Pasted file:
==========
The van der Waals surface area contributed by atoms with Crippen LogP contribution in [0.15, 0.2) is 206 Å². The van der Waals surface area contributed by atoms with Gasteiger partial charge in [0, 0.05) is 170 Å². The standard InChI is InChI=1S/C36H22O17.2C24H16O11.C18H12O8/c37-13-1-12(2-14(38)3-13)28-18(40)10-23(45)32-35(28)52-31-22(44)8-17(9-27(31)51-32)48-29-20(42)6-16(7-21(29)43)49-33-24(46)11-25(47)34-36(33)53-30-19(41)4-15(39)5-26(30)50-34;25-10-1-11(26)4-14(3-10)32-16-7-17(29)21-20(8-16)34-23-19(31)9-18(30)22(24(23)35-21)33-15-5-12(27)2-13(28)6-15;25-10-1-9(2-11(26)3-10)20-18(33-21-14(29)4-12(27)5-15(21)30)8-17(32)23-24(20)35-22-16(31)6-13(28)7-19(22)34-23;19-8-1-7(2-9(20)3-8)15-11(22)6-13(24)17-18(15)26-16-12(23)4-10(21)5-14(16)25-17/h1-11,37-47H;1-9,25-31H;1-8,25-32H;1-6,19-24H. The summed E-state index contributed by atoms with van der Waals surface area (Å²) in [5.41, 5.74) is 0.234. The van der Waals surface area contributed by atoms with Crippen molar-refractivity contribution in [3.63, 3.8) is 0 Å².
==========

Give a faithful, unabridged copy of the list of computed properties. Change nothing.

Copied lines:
The van der Waals surface area contributed by atoms with Crippen LogP contribution in [0.15, 0.2) is 206 Å². The van der Waals surface area contributed by atoms with Gasteiger partial charge in [0, 0.05) is 170 Å². The standard InChI is InChI=1S/C36H22O17.2C24H16O11.C18H12O8/c37-13-1-12(2-14(38)3-13)28-18(40)10-23(45)32-35(28)52-31-22(44)8-17(9-27(31)51-32)48-29-20(42)6-16(7-21(29)43)49-33-24(46)11-25(47)34-36(33)53-30-19(41)4-15(39)5-26(30)50-34;25-10-1-11(26)4-14(3-10)32-16-7-17(29)21-20(8-16)34-23-19(31)9-18(30)22(24(23)35-21)33-15-5-12(27)2-13(28)6-15;25-10-1-9(2-11(26)3-10)20-18(33-21-14(29)4-12(27)5-15(21)30)8-17(32)23-24(20)35-22-16(31)6-13(28)7-19(22)34-23;19-8-1-7(2-9(20)3-8)15-11(22)6-13(24)17-18(15)26-16-12(23)4-10(21)5-14(16)25-17/h1-11,37-47H;1-9,25-31H;1-8,25-32H;1-6,19-24H. The summed E-state index contributed by atoms with van der Waals surface area (Å²) in [5.41, 5.74) is 0.234. The van der Waals surface area contributed by atoms with Crippen molar-refractivity contribution in [3.63, 3.8) is 0 Å².